Vox has a good summary of the case and the larger issues it raises. It includes this graphic:

I hate to second-guess juries, since I didn't hear all the evidence and they did. But Castile really seems to illustrate the problem of police and black people, especially young black men. Castile, in fact, wasn't the burglar they were looking for. Nobody can pinpoint exactly what he did wrong, but now he's dead. This kind of thing happens a lot. If you're parenting a young black man, what can you tell him that will keep him safe?

I was surprised to discover that David French of the conservative National Review also has problems with the verdict. (His colleague Robert Verbruggen doesn't. Castile's death is "a tragedy", but what can you do?)

I understand the inherent danger of police work. I also understand the legal responsibilities of men and women who volunteer to put on that uniform, and the legal rights of the citizens they’ve sworn to protect and serve. I’m aware of no evidence that Yanez panicked because Castile was black. But whether he panicked because of race, simply because of the gun, or because of both, he still panicked, and he should have been held accountable. The jury’s verdict was a miscarriage of justice.

The Castile case also illustrates what I've called "the asterisk in the Bill of Rights": Constitutional rights don't apply to blacks in the same ways as they do to whites.

[embed]https://www.youtube.com/watch?v=daVhasi95c4[/embed]

The NRA, for example, seems reluctant to comment on this apparent disregard for Castile's 2nd Amendment rights. Slate's Leon Neyfahk puts it bluntly:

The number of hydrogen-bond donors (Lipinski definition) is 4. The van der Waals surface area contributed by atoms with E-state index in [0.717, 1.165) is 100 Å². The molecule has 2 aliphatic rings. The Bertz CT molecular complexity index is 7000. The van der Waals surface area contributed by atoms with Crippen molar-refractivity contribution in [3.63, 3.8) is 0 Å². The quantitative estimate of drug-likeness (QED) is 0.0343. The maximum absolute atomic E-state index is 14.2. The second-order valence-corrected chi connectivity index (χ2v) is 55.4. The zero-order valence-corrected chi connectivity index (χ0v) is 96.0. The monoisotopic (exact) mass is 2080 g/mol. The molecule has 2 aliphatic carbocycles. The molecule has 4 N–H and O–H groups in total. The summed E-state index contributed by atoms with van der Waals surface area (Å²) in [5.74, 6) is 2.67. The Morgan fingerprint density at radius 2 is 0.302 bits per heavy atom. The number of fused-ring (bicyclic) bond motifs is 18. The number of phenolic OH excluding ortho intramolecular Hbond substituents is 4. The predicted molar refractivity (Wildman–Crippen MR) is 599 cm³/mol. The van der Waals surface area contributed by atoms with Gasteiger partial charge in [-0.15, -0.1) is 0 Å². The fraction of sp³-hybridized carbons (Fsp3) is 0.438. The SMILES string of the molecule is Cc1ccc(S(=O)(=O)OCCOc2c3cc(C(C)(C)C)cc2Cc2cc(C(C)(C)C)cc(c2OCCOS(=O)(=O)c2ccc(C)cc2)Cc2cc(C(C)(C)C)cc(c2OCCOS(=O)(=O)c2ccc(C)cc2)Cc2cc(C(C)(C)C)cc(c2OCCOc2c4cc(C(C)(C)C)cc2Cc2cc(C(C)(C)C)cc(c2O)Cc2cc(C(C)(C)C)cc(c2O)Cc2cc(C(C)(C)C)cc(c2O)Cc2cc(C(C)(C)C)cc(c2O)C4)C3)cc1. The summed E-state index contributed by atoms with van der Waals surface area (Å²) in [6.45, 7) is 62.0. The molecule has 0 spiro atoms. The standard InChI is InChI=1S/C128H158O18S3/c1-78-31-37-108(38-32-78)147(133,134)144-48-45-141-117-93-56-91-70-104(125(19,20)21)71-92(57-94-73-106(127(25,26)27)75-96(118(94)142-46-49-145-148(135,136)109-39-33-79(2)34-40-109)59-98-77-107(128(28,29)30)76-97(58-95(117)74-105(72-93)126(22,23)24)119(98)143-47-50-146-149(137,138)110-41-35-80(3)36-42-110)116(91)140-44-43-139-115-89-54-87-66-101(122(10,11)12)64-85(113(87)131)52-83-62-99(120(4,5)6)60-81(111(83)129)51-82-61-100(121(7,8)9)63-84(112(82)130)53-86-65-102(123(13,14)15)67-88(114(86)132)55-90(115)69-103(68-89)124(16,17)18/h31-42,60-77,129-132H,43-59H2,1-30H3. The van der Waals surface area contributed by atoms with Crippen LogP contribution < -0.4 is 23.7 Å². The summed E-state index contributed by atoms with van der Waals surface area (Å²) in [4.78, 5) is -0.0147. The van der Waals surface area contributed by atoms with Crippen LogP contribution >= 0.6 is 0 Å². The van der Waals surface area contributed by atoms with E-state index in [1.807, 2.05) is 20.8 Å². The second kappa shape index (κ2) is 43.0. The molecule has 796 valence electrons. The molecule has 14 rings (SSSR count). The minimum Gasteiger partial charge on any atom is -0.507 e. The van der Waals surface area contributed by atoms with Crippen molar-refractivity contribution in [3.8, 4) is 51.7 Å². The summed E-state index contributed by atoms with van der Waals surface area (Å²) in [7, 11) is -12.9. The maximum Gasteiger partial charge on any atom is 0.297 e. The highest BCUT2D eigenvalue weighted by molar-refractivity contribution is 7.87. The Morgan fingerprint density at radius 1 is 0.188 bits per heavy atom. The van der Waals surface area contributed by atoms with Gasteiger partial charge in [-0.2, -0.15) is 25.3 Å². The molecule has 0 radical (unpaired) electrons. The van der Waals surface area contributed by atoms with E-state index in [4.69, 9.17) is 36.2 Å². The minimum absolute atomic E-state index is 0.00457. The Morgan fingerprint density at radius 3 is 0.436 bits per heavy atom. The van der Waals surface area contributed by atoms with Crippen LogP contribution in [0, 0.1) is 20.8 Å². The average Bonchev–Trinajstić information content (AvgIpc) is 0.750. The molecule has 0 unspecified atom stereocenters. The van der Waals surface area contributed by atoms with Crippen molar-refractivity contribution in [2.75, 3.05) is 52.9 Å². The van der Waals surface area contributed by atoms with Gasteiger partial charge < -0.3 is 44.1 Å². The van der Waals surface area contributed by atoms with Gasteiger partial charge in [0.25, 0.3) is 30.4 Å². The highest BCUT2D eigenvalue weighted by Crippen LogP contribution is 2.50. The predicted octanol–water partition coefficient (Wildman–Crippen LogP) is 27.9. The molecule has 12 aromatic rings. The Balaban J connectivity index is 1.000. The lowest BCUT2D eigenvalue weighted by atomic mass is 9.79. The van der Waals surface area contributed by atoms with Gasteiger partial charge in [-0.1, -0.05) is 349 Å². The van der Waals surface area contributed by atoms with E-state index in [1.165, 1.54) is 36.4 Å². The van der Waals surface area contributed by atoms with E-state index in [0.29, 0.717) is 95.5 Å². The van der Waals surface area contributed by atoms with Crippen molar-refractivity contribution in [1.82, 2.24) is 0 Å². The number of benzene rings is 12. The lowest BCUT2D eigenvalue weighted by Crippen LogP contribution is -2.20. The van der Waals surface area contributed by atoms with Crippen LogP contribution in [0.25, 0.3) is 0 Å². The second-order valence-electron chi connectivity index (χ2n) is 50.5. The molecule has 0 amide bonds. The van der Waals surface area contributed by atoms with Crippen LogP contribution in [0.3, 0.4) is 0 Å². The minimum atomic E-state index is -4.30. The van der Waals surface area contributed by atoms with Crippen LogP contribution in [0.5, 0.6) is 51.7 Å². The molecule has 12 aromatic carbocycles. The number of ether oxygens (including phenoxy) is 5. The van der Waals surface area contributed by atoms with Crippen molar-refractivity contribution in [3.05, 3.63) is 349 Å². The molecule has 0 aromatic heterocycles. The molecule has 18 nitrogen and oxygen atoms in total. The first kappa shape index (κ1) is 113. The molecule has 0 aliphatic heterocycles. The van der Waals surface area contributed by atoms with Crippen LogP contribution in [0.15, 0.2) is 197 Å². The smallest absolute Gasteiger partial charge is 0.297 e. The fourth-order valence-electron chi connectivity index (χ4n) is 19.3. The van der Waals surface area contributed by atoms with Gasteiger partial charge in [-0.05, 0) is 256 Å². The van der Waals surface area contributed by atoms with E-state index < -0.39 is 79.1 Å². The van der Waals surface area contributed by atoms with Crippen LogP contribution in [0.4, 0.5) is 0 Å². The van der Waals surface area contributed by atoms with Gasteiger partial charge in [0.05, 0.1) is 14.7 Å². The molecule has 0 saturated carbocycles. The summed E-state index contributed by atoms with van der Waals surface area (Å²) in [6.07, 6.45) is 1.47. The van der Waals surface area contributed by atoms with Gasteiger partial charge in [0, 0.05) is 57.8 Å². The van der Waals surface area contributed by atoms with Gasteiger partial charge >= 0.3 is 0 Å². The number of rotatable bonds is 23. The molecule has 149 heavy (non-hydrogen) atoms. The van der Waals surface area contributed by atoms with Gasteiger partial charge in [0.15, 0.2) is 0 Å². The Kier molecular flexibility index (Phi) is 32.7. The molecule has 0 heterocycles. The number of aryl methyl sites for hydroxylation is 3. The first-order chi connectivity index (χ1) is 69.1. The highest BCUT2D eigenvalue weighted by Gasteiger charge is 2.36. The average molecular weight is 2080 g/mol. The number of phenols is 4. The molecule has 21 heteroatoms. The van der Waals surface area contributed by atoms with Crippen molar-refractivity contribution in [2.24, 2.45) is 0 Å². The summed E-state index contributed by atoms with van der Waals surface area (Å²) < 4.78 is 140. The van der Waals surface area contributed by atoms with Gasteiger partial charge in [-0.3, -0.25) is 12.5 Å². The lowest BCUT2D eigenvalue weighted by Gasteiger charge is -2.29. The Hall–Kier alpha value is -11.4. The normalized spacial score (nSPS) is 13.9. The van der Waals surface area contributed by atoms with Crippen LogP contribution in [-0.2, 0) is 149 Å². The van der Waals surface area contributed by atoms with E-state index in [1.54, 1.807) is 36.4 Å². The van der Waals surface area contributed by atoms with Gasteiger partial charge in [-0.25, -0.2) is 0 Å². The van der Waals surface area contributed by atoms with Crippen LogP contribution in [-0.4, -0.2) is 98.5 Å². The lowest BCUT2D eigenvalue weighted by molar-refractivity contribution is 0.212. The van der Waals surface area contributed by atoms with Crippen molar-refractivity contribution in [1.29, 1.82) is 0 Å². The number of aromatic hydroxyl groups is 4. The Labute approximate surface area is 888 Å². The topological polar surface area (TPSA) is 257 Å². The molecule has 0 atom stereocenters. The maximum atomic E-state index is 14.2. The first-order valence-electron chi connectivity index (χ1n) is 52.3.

On its face, the Castile case would seem to have all the trappings of a cause célèbre for the NRA. The group’s most fiercely held belief is supposed to be that law-abiding citizens shouldn’t be burdened—let alone killed in cold blood—by repressive agents of the government just because they want to protect themselves and exercise their Second Amendment rights. ... If Castile had been white instead of black, the NRA would have been rallying behind him and his family since the moment of his death, and fundraising off his memory for the rest of time.


The Castille verdict contrasts with a guilty verdict in what seems to me to be a much more nebulous case: Michelle Carter and Conrad Roy were two depressed teens who only met a handful of times, but texted back and forth constantly over a two-year period. Roy repeatedly talked about killing himself, and while Carter initially encouraged him to seek treatment, eventually she accepted his claim that what he really wanted was to be dead. They discussed suicide techniques together, and when Roy texted that he was backing out of his planned attempt (he got out of a truck filling with carbon monoxide), Carter called and urged him to go through with it, which he did. Friday, a Massachusetts judge found her guilty of involuntary manslaughter. This seems weird to me in lots and lots of ways.